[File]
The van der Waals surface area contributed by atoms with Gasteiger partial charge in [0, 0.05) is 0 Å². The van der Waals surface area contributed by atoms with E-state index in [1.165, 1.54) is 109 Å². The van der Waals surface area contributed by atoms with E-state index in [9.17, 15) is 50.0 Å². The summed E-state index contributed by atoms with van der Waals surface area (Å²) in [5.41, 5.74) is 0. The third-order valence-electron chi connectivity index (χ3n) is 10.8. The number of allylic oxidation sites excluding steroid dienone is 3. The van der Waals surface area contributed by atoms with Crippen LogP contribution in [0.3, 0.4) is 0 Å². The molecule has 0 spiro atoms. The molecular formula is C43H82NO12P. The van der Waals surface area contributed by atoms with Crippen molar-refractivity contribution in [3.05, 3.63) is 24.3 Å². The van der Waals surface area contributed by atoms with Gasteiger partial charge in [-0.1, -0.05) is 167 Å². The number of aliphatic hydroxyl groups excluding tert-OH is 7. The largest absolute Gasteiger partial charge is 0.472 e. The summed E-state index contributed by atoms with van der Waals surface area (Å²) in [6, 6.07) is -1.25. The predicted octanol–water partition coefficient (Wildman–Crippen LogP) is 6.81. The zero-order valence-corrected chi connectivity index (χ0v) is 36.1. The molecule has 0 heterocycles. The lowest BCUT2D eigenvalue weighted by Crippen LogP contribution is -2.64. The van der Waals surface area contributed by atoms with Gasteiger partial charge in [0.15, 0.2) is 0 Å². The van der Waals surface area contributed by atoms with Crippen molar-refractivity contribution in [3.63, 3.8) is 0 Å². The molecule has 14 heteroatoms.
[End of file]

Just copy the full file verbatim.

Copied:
The van der Waals surface area contributed by atoms with Gasteiger partial charge in [0, 0.05) is 0 Å². The van der Waals surface area contributed by atoms with E-state index in [1.165, 1.54) is 109 Å². The van der Waals surface area contributed by atoms with E-state index in [9.17, 15) is 50.0 Å². The summed E-state index contributed by atoms with van der Waals surface area (Å²) in [5.41, 5.74) is 0. The third-order valence-electron chi connectivity index (χ3n) is 10.8. The number of allylic oxidation sites excluding steroid dienone is 3. The van der Waals surface area contributed by atoms with Crippen LogP contribution in [0.3, 0.4) is 0 Å². The molecule has 0 spiro atoms. The molecular formula is C43H82NO12P. The van der Waals surface area contributed by atoms with Crippen molar-refractivity contribution in [3.05, 3.63) is 24.3 Å². The van der Waals surface area contributed by atoms with Gasteiger partial charge in [-0.1, -0.05) is 167 Å². The number of aliphatic hydroxyl groups excluding tert-OH is 7. The largest absolute Gasteiger partial charge is 0.472 e. The summed E-state index contributed by atoms with van der Waals surface area (Å²) in [6, 6.07) is -1.25. The predicted octanol–water partition coefficient (Wildman–Crippen LogP) is 6.81. The zero-order valence-corrected chi connectivity index (χ0v) is 36.1. The molecule has 0 heterocycles. The lowest BCUT2D eigenvalue weighted by Crippen LogP contribution is -2.64. The van der Waals surface area contributed by atoms with Gasteiger partial charge in [0.15, 0.2) is 0 Å². The van der Waals surface area contributed by atoms with Crippen molar-refractivity contribution in [3.63, 3.8) is 0 Å². The molecule has 14 heteroatoms.